Ironically, I doubt the existence of God on most days. And I’ve read that “hyper-religiosity” is one of those textbook symptoms of mania, but it breaks my heart to think that the connection I felt was false.
The God that I experience in my altered state is so loving and understanding. So profound and all encompassing. He helps me to connect to others with such empathy and compassion. The oneness I feel with God and humanity can bring me to tears. It is incredibly powerful and overwhelming – almost too much to bare.
In fact, I’ve had to tell God in the past, “You know, God, we can’t continue to talk like this every day.”
For the past couple of weeks, he has not been communicating with me. So, I guess I either got what I asked for, or like so many other times, God left the building, because I came down off my high.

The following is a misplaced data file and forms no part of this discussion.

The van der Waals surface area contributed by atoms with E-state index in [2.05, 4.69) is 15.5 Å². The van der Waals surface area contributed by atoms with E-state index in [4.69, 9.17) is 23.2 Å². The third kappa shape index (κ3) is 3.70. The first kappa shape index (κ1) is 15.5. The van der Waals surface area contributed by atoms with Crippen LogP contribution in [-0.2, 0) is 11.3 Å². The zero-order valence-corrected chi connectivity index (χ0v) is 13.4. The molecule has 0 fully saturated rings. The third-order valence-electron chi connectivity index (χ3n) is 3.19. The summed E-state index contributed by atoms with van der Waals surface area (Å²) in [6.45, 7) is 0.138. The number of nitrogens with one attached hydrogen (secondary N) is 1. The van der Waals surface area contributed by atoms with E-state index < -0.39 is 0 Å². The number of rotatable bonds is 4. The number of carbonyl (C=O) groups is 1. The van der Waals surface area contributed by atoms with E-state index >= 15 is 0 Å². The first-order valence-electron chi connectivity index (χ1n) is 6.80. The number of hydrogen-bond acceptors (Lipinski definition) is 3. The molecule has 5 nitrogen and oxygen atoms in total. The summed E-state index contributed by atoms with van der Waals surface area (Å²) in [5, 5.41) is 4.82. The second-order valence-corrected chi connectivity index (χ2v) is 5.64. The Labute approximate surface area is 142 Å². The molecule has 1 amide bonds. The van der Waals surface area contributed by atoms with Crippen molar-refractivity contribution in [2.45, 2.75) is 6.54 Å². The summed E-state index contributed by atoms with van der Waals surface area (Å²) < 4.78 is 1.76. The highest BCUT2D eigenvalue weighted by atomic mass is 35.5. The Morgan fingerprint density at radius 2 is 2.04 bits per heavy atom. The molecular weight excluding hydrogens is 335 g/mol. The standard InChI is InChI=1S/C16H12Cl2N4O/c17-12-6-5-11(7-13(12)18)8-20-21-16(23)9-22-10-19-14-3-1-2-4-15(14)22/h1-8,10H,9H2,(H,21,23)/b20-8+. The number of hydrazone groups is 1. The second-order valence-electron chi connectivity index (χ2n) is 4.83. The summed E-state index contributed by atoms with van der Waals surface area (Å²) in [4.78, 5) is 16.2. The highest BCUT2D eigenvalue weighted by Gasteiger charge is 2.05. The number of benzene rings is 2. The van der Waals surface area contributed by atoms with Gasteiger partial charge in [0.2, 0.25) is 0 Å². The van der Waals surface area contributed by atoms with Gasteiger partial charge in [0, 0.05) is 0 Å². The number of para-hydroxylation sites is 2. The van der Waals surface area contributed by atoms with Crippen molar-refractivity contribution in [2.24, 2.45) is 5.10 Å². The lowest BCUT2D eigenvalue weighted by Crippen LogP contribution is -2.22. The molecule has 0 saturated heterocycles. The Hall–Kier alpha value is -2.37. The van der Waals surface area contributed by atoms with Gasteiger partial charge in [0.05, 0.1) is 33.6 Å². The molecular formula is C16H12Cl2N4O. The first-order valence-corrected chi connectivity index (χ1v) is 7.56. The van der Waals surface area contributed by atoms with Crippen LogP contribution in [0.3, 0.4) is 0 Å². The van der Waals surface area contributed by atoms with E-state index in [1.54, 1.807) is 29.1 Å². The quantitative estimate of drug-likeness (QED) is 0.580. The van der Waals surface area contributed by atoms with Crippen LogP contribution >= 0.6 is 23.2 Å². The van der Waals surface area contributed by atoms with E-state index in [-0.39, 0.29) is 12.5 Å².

There is at least some scientific data about brain chemistry out there that attempts to explain why mania and hyper-religiosity sometimes go hand in hand. I started researching the issue and came across a scholarly article about the neurobiological basis of hyper-religiosity. It went into detail about hippocampal and white matter atrophy. I quickly realized that I was not at all interested in reading about the wasting away of my brain.
And I decided I wasn’t really interested in the scientific explanation after all. The point that I might not understand it aside, I don’t think I would be satisfied by it.
I’ve developed my own conclusion. It’s that God has shown up during my periods of madness in order to take care of me. And while I may be burdened with overwhelming doubt on most days, I will continue to seek a connection with God.
I hope that the real God at least resembles my bi-polar God – because He is just that wonderful.